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Qantas suspends A380 flying after engine failure over Indonesia

written by australianaviation.com.au | November 4, 2010
Changi Airport Emergency Service crews spray water into the number 1 engine of QF32, which could not be shut down after the aircraft landed at Singapore. (AFP PHOTO / ROSLAN RAHMAN)

Qantas A380 VH-OQA has suffered an evident uncontained engine failure shortly after takeoff from Singapore for Sydney, forcing the crew to dump fuel and make an emergency landing back at Singapore, and leading the airline to suspend all A380 flying while investigatons into the incident take place.

The aircraft’s number two Rolls-Royce Trent 900 engine experienced an issue shortly after takeoff from Singapore at 9.56am local time while operating the QF32 service with 440 passengers and 26 crew on board. “In line with procedure, the pilot sought priority clearance for its return to Singapore. The aircraft landed safely at 11.45am local time,” Qantas said in a preliminary statement.

“Changi Airport Group’s Airport Emergency Service (AES) responded with six fire vehicles, in accordance with standard operating procedure for such incidents,” said a Changi Airport Group spokesperson. “In response to the pilot’s request, checks were conducted on the aircraft by AES. Once the checks were completed, passengers and crew began disembarking from the aircraft at Runway 2. Buses were arranged to ferry them to the airport terminal. Disembarkation of all 466 passengers and crew on board was completed by 1340 hours.”

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Indonesian TV has shown footage of large pieces of nacelle and engine debris featuring the Qantas logo, while images of the aircraft on the ground at Singapore’s Changi airport shows extensive damage to the number two engine, possibly as a result of a turbine blade or disc separation. Other photos being circulated on Twitter have shown damage to the aircraft’s wing.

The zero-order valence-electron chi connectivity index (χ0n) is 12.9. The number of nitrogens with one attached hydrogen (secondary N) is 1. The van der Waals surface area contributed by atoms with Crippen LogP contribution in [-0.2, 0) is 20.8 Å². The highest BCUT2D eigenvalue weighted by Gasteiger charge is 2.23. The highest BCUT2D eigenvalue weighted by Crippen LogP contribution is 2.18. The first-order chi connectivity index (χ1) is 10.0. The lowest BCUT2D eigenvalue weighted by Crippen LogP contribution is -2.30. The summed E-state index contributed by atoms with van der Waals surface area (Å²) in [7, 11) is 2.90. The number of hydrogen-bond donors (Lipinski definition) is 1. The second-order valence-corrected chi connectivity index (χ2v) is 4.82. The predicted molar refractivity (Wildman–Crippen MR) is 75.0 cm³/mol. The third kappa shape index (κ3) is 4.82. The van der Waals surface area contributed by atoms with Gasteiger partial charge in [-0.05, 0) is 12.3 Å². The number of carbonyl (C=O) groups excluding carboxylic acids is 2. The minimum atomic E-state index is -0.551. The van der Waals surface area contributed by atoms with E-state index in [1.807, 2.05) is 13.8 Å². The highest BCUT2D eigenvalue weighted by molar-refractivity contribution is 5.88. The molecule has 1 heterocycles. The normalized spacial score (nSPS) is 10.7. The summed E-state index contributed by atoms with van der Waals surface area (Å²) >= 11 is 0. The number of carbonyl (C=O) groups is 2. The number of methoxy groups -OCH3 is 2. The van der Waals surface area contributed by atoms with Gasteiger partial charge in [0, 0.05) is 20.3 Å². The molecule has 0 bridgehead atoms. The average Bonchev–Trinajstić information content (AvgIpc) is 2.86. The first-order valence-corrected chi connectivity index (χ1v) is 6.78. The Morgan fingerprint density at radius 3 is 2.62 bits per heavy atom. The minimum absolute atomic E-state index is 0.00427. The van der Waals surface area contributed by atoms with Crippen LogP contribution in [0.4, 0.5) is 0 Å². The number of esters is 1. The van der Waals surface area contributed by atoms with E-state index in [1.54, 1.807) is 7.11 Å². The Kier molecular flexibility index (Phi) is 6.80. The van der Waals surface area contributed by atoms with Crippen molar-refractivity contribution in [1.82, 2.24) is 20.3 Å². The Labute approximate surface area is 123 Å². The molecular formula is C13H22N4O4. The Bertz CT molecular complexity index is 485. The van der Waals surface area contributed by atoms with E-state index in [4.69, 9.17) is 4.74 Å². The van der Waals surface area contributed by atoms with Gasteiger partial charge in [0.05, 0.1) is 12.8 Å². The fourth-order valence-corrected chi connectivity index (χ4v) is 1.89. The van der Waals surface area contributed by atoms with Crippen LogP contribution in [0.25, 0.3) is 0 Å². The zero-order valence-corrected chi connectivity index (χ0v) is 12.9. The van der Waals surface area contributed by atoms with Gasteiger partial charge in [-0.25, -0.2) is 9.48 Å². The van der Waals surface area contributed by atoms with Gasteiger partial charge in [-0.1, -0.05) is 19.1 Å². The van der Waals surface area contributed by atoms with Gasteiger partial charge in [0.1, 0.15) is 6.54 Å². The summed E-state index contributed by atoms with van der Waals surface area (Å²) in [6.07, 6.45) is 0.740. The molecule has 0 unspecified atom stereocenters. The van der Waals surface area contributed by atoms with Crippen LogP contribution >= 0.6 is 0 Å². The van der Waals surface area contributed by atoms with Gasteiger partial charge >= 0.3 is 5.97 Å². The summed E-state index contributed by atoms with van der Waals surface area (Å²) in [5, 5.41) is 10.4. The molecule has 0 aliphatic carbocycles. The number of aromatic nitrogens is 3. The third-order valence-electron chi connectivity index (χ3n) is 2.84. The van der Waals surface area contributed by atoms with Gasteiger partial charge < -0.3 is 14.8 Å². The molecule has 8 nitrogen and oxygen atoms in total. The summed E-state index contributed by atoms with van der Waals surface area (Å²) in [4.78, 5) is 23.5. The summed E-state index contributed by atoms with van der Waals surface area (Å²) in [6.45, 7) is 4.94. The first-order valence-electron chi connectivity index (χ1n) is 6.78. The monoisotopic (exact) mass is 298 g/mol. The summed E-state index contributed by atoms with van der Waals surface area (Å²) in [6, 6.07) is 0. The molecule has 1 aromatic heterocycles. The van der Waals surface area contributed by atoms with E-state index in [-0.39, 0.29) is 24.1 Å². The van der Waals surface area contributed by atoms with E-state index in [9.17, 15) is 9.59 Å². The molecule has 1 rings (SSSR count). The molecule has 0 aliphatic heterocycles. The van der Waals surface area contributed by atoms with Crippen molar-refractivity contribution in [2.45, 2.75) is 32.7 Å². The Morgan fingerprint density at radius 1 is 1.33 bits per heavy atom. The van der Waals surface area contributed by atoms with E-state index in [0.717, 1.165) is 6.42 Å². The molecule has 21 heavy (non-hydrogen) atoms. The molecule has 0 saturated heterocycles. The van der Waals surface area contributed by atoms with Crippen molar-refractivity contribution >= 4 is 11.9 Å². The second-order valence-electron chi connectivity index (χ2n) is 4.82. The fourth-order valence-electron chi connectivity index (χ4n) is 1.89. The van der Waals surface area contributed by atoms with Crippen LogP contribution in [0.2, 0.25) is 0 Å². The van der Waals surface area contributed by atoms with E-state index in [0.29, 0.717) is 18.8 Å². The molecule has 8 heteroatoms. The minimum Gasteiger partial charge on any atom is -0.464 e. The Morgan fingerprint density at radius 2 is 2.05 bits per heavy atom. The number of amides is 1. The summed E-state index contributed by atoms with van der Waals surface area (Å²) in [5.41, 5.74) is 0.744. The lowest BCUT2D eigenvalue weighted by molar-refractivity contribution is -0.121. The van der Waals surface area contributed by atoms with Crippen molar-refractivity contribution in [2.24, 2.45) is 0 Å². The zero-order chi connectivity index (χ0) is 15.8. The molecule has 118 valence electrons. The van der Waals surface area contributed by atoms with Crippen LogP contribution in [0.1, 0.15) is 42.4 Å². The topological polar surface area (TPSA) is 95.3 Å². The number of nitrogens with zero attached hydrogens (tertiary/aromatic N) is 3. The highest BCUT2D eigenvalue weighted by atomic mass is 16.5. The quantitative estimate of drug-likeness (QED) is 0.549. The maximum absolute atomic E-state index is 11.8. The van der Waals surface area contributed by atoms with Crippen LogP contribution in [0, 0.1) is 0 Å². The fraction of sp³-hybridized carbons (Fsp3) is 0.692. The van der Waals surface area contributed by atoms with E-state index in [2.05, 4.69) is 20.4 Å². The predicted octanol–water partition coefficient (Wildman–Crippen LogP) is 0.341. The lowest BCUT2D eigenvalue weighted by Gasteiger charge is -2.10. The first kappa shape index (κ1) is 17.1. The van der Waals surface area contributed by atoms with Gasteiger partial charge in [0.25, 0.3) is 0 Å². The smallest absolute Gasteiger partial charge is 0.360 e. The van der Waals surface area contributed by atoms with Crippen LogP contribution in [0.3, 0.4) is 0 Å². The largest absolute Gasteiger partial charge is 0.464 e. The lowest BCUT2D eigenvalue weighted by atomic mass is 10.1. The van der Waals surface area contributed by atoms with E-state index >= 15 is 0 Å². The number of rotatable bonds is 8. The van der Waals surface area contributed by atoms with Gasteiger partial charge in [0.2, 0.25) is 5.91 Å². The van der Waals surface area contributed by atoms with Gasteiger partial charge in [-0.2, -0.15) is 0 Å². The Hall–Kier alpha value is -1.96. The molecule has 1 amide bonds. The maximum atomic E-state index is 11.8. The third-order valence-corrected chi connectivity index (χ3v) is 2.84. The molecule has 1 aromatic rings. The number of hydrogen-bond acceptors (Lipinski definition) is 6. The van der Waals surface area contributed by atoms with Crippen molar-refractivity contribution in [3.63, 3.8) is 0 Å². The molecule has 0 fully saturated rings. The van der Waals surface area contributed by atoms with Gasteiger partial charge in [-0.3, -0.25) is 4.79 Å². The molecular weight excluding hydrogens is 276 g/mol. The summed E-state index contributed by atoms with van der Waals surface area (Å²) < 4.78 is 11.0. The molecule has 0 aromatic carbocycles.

In a brief subsequent press conference Qantas CEO Alan Joyce said Qantas would immediately suspend all A380 operations until investigations could shed light on the cause of the incident. “We will suspend those A380 services until we are fully confident that Qantas safety standards have been met,” he said. “We’re not going to take any risks with passenger safety.”

Joyce added that the safety of the type will be determined following an investigation involving engine manufacturer Rolls-Royce and Airbus, but could not say how long the investigation would take nor when the aircraft would likely be returned to service.

As a result, two A380s will be grounded in Los Angeles as well as one in Sydney, while a number of passengers in Perth and Los Angeles would be subject to delays as a knock-on effect of the grounding. Qantas currently has six A380s in service.

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Qantas is accomodating the passengers from QF32 in hotels in Singapore and is sending a replacement aircraft to Singapore to fly the passengers to Sydney tomorrow.

Engineers are now examining the engine to establish the cause of the incident, while the ATSB has dispatched a team of four air safety investigators to Singapore.

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